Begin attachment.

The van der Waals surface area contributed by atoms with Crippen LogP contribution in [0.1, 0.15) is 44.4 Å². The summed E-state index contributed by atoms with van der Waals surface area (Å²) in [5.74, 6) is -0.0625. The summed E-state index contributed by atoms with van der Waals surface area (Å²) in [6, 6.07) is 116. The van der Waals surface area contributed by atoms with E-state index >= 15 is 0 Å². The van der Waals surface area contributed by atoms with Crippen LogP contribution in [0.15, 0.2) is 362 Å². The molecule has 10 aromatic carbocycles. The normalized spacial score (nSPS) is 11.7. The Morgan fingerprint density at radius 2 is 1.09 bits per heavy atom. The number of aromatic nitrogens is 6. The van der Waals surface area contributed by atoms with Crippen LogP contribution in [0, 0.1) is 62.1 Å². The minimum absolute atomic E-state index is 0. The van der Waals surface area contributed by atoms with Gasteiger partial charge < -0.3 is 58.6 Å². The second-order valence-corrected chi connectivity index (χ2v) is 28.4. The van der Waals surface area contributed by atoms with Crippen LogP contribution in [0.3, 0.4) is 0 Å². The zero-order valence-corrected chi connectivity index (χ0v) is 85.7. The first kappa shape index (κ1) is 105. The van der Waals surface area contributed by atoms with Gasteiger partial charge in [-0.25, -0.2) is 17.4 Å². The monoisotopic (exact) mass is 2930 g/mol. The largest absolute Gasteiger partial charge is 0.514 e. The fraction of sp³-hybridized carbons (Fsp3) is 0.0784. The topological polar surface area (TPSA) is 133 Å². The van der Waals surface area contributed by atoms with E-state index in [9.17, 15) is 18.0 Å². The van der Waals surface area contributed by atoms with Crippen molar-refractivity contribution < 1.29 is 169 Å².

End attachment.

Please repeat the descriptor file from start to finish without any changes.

The van der Waals surface area contributed by atoms with Crippen LogP contribution in [0.1, 0.15) is 44.4 Å². The summed E-state index contributed by atoms with van der Waals surface area (Å²) in [5.74, 6) is -0.0625. The summed E-state index contributed by atoms with van der Waals surface area (Å²) in [6, 6.07) is 116. The van der Waals surface area contributed by atoms with E-state index >= 15 is 0 Å². The van der Waals surface area contributed by atoms with Crippen LogP contribution in [0.15, 0.2) is 362 Å². The molecule has 10 aromatic carbocycles. The normalized spacial score (nSPS) is 11.7. The Morgan fingerprint density at radius 2 is 1.09 bits per heavy atom. The number of aromatic nitrogens is 6. The van der Waals surface area contributed by atoms with Crippen LogP contribution in [0, 0.1) is 62.1 Å². The minimum absolute atomic E-state index is 0. The van der Waals surface area contributed by atoms with Gasteiger partial charge < -0.3 is 58.6 Å². The second-order valence-corrected chi connectivity index (χ2v) is 28.4. The van der Waals surface area contributed by atoms with Crippen LogP contribution in [0.3, 0.4) is 0 Å². The zero-order valence-corrected chi connectivity index (χ0v) is 85.7. The first kappa shape index (κ1) is 105. The van der Waals surface area contributed by atoms with Gasteiger partial charge in [-0.25, -0.2) is 17.4 Å². The monoisotopic (exact) mass is 2930 g/mol. The largest absolute Gasteiger partial charge is 0.514 e. The fraction of sp³-hybridized carbons (Fsp3) is 0.0784. The topological polar surface area (TPSA) is 133 Å². The van der Waals surface area contributed by atoms with E-state index in [9.17, 15) is 18.0 Å². The van der Waals surface area contributed by atoms with Crippen molar-refractivity contribution < 1.29 is 169 Å².